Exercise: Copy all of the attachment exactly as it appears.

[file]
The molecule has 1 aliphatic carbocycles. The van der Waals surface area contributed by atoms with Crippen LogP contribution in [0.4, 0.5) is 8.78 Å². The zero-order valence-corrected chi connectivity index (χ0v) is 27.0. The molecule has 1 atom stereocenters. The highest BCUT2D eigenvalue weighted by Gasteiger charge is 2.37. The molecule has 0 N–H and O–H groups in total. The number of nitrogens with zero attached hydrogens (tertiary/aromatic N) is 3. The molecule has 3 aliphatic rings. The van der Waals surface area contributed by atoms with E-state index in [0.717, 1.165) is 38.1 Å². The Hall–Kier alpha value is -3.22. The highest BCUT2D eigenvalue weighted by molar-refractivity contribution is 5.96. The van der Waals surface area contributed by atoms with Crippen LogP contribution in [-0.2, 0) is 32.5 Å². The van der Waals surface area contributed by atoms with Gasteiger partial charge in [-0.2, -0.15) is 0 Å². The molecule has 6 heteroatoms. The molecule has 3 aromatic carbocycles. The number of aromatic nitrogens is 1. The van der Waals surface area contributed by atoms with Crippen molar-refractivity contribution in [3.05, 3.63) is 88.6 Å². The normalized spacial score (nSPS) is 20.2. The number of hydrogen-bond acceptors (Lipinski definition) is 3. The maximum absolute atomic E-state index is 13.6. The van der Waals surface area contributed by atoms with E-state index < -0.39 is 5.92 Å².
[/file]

The molecule has 1 aliphatic carbocycles. The van der Waals surface area contributed by atoms with Crippen LogP contribution in [0.4, 0.5) is 8.78 Å². The zero-order valence-corrected chi connectivity index (χ0v) is 27.0. The molecule has 1 atom stereocenters. The highest BCUT2D eigenvalue weighted by Gasteiger charge is 2.37. The molecule has 0 N–H and O–H groups in total. The number of nitrogens with zero attached hydrogens (tertiary/aromatic N) is 3. The molecule has 3 aliphatic rings. The van der Waals surface area contributed by atoms with E-state index in [0.717, 1.165) is 38.1 Å². The Hall–Kier alpha value is -3.22. The highest BCUT2D eigenvalue weighted by molar-refractivity contribution is 5.96. The van der Waals surface area contributed by atoms with Crippen LogP contribution in [-0.2, 0) is 32.5 Å². The van der Waals surface area contributed by atoms with Gasteiger partial charge in [-0.2, -0.15) is 0 Å². The molecule has 6 heteroatoms. The molecule has 3 aromatic carbocycles. The number of aromatic nitrogens is 1. The van der Waals surface area contributed by atoms with Crippen molar-refractivity contribution in [3.05, 3.63) is 88.6 Å². The normalized spacial score (nSPS) is 20.2. The number of hydrogen-bond acceptors (Lipinski definition) is 3. The maximum absolute atomic E-state index is 13.6. The van der Waals surface area contributed by atoms with E-state index < -0.39 is 5.92 Å².